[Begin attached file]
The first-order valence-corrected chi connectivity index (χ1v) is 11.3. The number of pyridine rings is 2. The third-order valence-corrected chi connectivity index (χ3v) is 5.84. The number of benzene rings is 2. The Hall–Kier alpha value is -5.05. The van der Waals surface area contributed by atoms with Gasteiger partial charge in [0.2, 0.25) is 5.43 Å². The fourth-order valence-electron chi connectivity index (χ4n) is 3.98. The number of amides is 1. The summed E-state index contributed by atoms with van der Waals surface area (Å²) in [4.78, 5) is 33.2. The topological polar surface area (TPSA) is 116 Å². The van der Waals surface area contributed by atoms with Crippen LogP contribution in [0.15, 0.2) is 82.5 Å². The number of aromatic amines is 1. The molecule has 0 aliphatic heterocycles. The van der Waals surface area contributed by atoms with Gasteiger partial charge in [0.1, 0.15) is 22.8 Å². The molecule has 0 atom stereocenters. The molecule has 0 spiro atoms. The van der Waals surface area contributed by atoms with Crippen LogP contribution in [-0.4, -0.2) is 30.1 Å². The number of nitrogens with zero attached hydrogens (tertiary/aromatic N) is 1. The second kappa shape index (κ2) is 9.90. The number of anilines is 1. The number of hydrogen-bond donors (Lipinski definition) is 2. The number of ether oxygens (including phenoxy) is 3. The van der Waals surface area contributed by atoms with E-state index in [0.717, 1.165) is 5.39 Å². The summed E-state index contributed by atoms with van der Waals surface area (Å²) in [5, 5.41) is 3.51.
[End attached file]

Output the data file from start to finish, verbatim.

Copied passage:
The first-order valence-corrected chi connectivity index (χ1v) is 11.3. The number of pyridine rings is 2. The third-order valence-corrected chi connectivity index (χ3v) is 5.84. The number of benzene rings is 2. The Hall–Kier alpha value is -5.05. The van der Waals surface area contributed by atoms with Gasteiger partial charge in [0.2, 0.25) is 5.43 Å². The fourth-order valence-electron chi connectivity index (χ4n) is 3.98. The number of amides is 1. The summed E-state index contributed by atoms with van der Waals surface area (Å²) in [4.78, 5) is 33.2. The topological polar surface area (TPSA) is 116 Å². The van der Waals surface area contributed by atoms with Crippen LogP contribution in [0.15, 0.2) is 82.5 Å². The number of aromatic amines is 1. The molecule has 0 aliphatic heterocycles. The van der Waals surface area contributed by atoms with Gasteiger partial charge in [0.1, 0.15) is 22.8 Å². The molecule has 0 atom stereocenters. The molecule has 0 spiro atoms. The van der Waals surface area contributed by atoms with Crippen LogP contribution in [-0.4, -0.2) is 30.1 Å². The number of nitrogens with zero attached hydrogens (tertiary/aromatic N) is 1. The second kappa shape index (κ2) is 9.90. The number of anilines is 1. The number of hydrogen-bond donors (Lipinski definition) is 2. The number of ether oxygens (including phenoxy) is 3. The van der Waals surface area contributed by atoms with E-state index in [0.717, 1.165) is 5.39 Å². The summed E-state index contributed by atoms with van der Waals surface area (Å²) in [5, 5.41) is 3.51.